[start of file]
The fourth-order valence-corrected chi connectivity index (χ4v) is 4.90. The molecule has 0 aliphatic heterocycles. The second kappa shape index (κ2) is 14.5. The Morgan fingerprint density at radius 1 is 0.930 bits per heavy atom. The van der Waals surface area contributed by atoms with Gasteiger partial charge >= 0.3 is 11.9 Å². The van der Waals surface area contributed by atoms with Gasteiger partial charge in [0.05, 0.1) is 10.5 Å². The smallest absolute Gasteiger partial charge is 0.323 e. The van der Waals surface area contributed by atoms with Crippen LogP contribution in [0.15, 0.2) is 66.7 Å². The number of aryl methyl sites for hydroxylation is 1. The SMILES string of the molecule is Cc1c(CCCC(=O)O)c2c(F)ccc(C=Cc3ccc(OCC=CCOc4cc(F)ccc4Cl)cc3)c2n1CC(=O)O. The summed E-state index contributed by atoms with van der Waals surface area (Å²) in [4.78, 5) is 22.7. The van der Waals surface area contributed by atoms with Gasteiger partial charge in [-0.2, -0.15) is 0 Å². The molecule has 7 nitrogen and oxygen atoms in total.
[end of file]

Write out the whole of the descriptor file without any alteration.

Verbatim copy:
The fourth-order valence-corrected chi connectivity index (χ4v) is 4.90. The molecule has 0 aliphatic heterocycles. The second kappa shape index (κ2) is 14.5. The Morgan fingerprint density at radius 1 is 0.930 bits per heavy atom. The van der Waals surface area contributed by atoms with Gasteiger partial charge >= 0.3 is 11.9 Å². The van der Waals surface area contributed by atoms with Gasteiger partial charge in [0.05, 0.1) is 10.5 Å². The smallest absolute Gasteiger partial charge is 0.323 e. The van der Waals surface area contributed by atoms with Crippen LogP contribution in [0.15, 0.2) is 66.7 Å². The number of aryl methyl sites for hydroxylation is 1. The SMILES string of the molecule is Cc1c(CCCC(=O)O)c2c(F)ccc(C=Cc3ccc(OCC=CCOc4cc(F)ccc4Cl)cc3)c2n1CC(=O)O. The summed E-state index contributed by atoms with van der Waals surface area (Å²) in [4.78, 5) is 22.7. The van der Waals surface area contributed by atoms with Gasteiger partial charge in [-0.2, -0.15) is 0 Å². The molecule has 7 nitrogen and oxygen atoms in total.